A doctor can diagnose mucopolysaccharidoses by:
- Physical examination
- Assessing symptoms
- Bone X-rays
- Prenatal screening
- Urine tests
Chorionic villus or amniocentesis sampling are two prenatal screening techniques that can be used to identify mucopolysaccharidoses before delivery.
The diagnosis is also supported by the occurrence of mucopolysaccharidosis in other family members.
Blood cell analysis can also be used to diagnose mucopolysaccharidoses. It is possible to perform genetic testing to assess whether a couple is more likely than not to give birth to a child who has a hereditary genetic condition.
Symptoms determine what other tests are performed. Kids who have heart issues, for instance, might have an echocardiogram, while those who have hearing issues might have audiometry.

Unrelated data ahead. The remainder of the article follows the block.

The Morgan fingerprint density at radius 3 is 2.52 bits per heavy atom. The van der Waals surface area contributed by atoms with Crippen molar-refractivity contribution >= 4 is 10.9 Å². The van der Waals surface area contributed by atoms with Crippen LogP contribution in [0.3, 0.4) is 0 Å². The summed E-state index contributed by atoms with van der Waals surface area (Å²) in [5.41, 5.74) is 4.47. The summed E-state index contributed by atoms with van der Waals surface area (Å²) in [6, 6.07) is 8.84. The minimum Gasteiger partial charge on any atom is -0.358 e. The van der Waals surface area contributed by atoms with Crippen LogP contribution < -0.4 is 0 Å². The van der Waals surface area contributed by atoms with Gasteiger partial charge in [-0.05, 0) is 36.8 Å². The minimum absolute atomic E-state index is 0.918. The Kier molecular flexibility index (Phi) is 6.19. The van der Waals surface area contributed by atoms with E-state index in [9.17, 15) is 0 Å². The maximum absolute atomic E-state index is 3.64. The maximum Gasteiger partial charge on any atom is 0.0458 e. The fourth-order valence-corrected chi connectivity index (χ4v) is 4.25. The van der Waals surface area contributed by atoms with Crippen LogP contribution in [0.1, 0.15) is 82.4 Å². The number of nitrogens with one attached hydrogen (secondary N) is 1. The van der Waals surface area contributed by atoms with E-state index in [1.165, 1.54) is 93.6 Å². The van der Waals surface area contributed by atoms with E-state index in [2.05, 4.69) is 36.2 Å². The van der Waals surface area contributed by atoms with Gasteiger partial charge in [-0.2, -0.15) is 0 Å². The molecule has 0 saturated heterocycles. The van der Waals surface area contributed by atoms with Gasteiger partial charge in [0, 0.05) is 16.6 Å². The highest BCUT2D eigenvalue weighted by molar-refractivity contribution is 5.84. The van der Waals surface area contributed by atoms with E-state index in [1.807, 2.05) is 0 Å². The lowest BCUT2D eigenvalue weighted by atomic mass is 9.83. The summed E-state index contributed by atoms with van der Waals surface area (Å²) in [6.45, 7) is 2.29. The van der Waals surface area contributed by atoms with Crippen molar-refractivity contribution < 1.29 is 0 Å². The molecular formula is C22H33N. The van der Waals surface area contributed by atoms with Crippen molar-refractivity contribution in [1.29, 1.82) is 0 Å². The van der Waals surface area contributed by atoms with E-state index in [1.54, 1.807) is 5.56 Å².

The following are the most common treatment for mucopolysaccharidoses:
- Stem cell plant or bone marrow transplantation
- Enzyme replacement
Some mucopolysaccharidoses are being treated with lifelong enzyme replacement treatment, which may stop the diseases from getting worse and cure some of the problems.
Certain individuals may benefit from stem cell or bone marrow transplantation. These treatments are still somewhat debatable because they may cause disability or, worst, death.